A straight double of rhythm guitar might be all a song needs to thicken up the guitars, but often doubling guitars in a dense arrangement leads to trouble when it comes time to mix. Doubling just the root note of a chord progression is a great way to thicken a guitar track without adding too much information. A second double an octave above the root can also work well if it is panned in opposition to the original root note double.
For a lift in the chorus of a song, whole note doubles work well to emphasize the chord changes. On a heavy rock song, whole note doubles with less distortion often work really well to add clarity and harmonic distinction to the chord progression. On less heavy pop or country songs, whole note doubles with different chord voicings can add a sense of spaciousness and fullness to a chorus without adding another part to distract from the vocal.

7. To Eq At The Amp Or In The Mix 
It is often a studio rule of thumb that great sounds should be achieved at the source as opposed to fixing things in the mix. As true as this is, there are always exceptions to the rule. One exception is when to eq a guitar amp. If eq is added on the amp itself, the resulting guitar sound usually changes the way the guitar part relates to the rest of the mix. Eqing at the amp can be thought of as adding an effect and changing the purpose of the guitar part. Eqing in mix can be much more subtle. I often save eqing the low end of guitars for mix, but add boosts to the high end of guitars at the amp while tracking. This ensures that I don’t over eq the low end and muddy up the track before mixing, but still allows me to subtly distort the top end at the amp while tracking.

8. Easy On The Reverb 
Generally, less reverb on guitars is a smart choice while tracking. Unless you are striving for a Dick Dale drenched guitar sound, most reverb can be added in mix. The reverb might sound great on the first rhythm guitar while tracking, but once three or four guitars are stacked on top of the initial rhythm guitar, that reverb sounds distracting and amateur.

9. Linking Effects 
The pedal board you use for live shows might be efficient and stocked with cool noise makers, but that doesn’t make it the best idea for recording. Generally using the least amount of effects to achieve the desired guitar tone is the best plan. If there are effects pedals in the signal chain that aren’t being used, they may be degrading the signal and causing excess noise. Take any pedal out of the chain that is not being used. It is common sense, but try to use the highest quality and shortest cables between guitar pedals.     Think critically and creatively about which pedals you use and in what order. Although a heavy distortion pedal might sound fun on its own, it might not be the best choice for the song. Using a gain boost pedal to push the amp harder might be the most natural and best distortion sound for the song. A more creative use for that wild distortion pedal might be after your delay and reverb pedal. Crazy spaced out sounds from delay and reverb can become even more psychedelic with a distortion and an eq pedal after them.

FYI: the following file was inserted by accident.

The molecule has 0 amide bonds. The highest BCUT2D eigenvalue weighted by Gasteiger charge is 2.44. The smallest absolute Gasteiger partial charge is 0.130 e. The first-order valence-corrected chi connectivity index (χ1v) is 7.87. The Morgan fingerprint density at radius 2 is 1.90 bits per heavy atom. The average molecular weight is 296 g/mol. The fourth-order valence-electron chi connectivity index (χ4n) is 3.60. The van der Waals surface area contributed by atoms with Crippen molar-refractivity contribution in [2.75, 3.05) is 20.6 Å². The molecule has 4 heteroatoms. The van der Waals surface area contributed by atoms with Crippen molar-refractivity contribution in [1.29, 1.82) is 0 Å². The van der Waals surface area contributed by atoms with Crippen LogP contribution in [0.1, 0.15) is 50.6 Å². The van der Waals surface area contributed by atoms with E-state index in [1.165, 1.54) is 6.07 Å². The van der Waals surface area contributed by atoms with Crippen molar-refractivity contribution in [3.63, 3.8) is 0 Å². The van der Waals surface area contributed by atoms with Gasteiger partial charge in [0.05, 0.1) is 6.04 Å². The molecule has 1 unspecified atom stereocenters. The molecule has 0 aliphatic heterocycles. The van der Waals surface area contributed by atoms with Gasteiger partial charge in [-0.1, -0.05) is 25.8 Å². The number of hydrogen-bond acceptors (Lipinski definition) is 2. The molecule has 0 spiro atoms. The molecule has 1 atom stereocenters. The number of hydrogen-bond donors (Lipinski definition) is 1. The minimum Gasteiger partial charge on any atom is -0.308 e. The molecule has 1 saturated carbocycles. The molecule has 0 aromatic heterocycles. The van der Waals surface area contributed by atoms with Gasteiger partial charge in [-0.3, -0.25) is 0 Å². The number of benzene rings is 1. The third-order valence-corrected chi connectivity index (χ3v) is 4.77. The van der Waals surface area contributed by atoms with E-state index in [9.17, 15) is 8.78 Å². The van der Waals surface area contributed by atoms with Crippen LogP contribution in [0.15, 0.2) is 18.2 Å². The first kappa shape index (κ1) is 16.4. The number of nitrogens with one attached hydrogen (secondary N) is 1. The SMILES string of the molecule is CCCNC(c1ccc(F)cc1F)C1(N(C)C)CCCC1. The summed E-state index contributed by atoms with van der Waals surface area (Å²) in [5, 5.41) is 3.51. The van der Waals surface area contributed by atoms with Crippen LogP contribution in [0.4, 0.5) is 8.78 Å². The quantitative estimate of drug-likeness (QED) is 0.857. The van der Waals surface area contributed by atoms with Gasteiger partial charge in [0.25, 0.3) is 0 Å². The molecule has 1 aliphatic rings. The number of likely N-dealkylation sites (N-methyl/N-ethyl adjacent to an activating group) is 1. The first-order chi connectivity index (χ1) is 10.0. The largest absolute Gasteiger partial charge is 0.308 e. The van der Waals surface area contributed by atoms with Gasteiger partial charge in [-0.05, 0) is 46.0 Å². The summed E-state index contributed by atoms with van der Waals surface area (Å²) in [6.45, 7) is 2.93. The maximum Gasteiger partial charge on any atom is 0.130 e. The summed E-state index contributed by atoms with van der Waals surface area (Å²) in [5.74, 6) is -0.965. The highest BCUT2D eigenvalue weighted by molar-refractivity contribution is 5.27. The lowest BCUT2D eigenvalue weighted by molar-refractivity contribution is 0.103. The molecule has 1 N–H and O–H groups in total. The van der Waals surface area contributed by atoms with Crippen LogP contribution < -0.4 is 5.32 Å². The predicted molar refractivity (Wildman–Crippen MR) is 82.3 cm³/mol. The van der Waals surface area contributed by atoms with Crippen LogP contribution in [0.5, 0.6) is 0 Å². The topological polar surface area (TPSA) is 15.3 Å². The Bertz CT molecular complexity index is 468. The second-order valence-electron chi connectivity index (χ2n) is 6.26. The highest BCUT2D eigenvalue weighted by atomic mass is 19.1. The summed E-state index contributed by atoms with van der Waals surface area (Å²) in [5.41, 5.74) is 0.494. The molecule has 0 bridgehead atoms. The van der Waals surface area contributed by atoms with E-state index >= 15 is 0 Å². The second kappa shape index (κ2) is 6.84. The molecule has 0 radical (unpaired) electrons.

10. Take A DI 
When recording guitars, I always record a DI signal directly from the guitar before it hits any effects or an amp. I do this for two reasons. If the performance was perfect, but I want to change the guitar sound in the mix, I can use the DI signal to re record through different amps later. This is a good practice, but can also lead to creative uses of amplifiers that would not be possible while tracking the original guitar. One example is swinging a microphone around a vertically placed speaker as the prerecorded signal plays through the amp. This creates a swirling phaser sound that is unlike any phaser pedal.
Secondly, the DI signal can occasionally be used in the mix as a way to beef up the low end of a guitar take without doubling the part. This is specifically useful with heavy detuned guitars. The DI adds clarity to the low end, but does not alter the rhythmic tightness of the original performance.

Shane O’Connor is a producer and recording engineer from New York City. Shane has worked with artists such as Madi Diaz, Tab The Band, and Blackbutton. Currently, he worked out of Skyline Recording Studio. You can find more information on Shane O’Connor as well as more recording tips atwww.shaneoconnorrecording.com.

Advertisements

Thoughts on Reverb

Specifically in rock music, ambience has become a major player in the distinction between sub genres. It can make or break the production difference between indie-twee-pop and surf-chill-wave. A trashy spring reverb on guitar can imply one sub genre, where that same spring generously applied to vocals creates a whole new production direction.
There is a big difference between using reverbs and ambience in a creative manner and using them in an abusive and misguided manner. In home recordings I find that this is a major giveaway of a poor production aesthetic. Even with minimal tools in a bedroom studio, it is possible to create ambient effects that are tasteful and distinct. Often it is more about how the engineer uses the ambience than the ambience itself.